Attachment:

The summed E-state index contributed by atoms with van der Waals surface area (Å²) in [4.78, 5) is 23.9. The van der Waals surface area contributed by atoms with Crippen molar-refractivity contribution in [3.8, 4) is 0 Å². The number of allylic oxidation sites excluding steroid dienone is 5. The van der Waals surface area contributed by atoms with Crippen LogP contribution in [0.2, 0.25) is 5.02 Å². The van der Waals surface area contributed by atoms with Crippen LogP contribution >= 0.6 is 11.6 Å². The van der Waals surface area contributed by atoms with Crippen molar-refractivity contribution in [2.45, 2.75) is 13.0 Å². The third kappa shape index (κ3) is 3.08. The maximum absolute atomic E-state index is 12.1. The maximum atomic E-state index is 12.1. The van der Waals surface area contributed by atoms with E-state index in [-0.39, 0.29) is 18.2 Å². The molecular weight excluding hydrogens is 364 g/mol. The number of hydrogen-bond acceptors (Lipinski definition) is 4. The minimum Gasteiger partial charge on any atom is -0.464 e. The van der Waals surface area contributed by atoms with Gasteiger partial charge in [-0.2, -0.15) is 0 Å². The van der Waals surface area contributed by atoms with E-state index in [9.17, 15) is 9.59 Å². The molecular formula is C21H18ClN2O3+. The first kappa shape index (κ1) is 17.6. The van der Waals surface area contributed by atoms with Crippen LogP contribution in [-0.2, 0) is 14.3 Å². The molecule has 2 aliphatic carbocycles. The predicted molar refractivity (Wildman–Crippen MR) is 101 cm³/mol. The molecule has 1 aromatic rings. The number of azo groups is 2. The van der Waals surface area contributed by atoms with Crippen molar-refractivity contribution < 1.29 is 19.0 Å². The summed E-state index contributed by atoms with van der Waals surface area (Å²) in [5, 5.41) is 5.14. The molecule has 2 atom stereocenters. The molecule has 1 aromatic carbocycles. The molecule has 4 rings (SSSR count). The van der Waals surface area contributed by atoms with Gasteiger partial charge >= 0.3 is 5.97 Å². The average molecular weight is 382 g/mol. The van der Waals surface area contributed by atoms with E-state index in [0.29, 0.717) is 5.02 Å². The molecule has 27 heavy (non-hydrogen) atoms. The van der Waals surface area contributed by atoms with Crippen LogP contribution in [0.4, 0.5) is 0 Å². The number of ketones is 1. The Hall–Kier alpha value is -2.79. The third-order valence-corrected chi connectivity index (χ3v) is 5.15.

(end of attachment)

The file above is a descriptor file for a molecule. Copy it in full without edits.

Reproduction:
The summed E-state index contributed by atoms with van der Waals surface area (Å²) in [4.78, 5) is 23.9. The van der Waals surface area contributed by atoms with Crippen molar-refractivity contribution in [3.8, 4) is 0 Å². The number of allylic oxidation sites excluding steroid dienone is 5. The van der Waals surface area contributed by atoms with Crippen LogP contribution in [0.2, 0.25) is 5.02 Å². The van der Waals surface area contributed by atoms with Crippen LogP contribution >= 0.6 is 11.6 Å². The van der Waals surface area contributed by atoms with Crippen molar-refractivity contribution in [2.45, 2.75) is 13.0 Å². The third kappa shape index (κ3) is 3.08. The maximum absolute atomic E-state index is 12.1. The maximum atomic E-state index is 12.1. The van der Waals surface area contributed by atoms with E-state index in [-0.39, 0.29) is 18.2 Å². The molecular weight excluding hydrogens is 364 g/mol. The number of hydrogen-bond acceptors (Lipinski definition) is 4. The minimum Gasteiger partial charge on any atom is -0.464 e. The van der Waals surface area contributed by atoms with Gasteiger partial charge in [-0.2, -0.15) is 0 Å². The van der Waals surface area contributed by atoms with E-state index in [9.17, 15) is 9.59 Å². The molecular formula is C21H18ClN2O3+. The first kappa shape index (κ1) is 17.6. The van der Waals surface area contributed by atoms with Crippen LogP contribution in [-0.2, 0) is 14.3 Å². The molecule has 2 aliphatic carbocycles. The predicted molar refractivity (Wildman–Crippen MR) is 101 cm³/mol. The molecule has 1 aromatic rings. The number of azo groups is 2. The van der Waals surface area contributed by atoms with Crippen molar-refractivity contribution < 1.29 is 19.0 Å². The summed E-state index contributed by atoms with van der Waals surface area (Å²) in [5, 5.41) is 5.14. The molecule has 2 atom stereocenters. The molecule has 1 aromatic carbocycles. The molecule has 4 rings (SSSR count). The van der Waals surface area contributed by atoms with Gasteiger partial charge >= 0.3 is 5.97 Å². The average molecular weight is 382 g/mol. The van der Waals surface area contributed by atoms with E-state index in [0.29, 0.717) is 5.02 Å². The molecule has 27 heavy (non-hydrogen) atoms. The van der Waals surface area contributed by atoms with Crippen LogP contribution in [0.4, 0.5) is 0 Å². The number of ketones is 1. The Hall–Kier alpha value is -2.79. The third-order valence-corrected chi connectivity index (χ3v) is 5.15.